An embodied cognition approach to the analysis and design of generative and interactive animation
Chow, Ka Nin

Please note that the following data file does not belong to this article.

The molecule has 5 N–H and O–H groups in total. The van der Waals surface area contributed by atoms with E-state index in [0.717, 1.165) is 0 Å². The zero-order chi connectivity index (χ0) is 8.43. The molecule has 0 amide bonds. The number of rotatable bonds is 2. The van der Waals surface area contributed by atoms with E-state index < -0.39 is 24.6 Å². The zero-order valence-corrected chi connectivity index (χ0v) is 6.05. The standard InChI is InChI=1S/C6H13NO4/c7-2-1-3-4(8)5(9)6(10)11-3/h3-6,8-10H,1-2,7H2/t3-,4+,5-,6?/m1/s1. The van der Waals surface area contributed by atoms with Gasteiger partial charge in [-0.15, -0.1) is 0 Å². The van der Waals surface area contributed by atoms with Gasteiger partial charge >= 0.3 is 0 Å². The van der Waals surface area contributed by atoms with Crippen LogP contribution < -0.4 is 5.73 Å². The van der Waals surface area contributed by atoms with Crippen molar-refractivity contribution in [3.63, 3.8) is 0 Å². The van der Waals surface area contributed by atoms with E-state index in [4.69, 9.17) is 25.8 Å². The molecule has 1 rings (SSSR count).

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Animation is popularly thought of as a sequence of still images or cartoons that produce an illusion of movement. However, a broader perspective of animation should encompass the diverse kinds of media artifacts imbued with the illusion of life. In many multimedia artifacts today, computational media algorithmically implement expanded illusions of life, which include images not only moving, but also showing reactions to stimuli (reactive animation), transforming according to their own internal rules (autonomous animation), evolving over a period of time (metamorphic animation), or even generating varying instances subject to user intervention or chance (contingent animation). Animation in the digital age consists of forms as varied as computer-generated imagery (CGI) in films, motion graphics on interactive multimedia websites, animated contents of video games, graphical interfaces of computer systems, and even digital signage in communal areas. With these forms, the new animation phenomena emerge from entertainment media, functional designs, and expressive works alike, all of which may engage viewers' sensory perceptions, cognitive processes, as well as motor actions. Hence, the study and creation of animation now requires an interdisciplinary framework, including (1) insights from perceptual psychology and animation studies about animacy, (2) theories of conceptual blending from cognitive science applied to understanding images, (3) notions of embodiment and temporality in phenomenological approaches to human-computer interaction (HCI), and (4) new interpretations of liveness in performance studies accounts of computer-mediated performance. These emergent ideas jointly characterize the new role of animation in media, and produce new possibilities for more embodied, evocative, and affective forms of generative and interactive animation.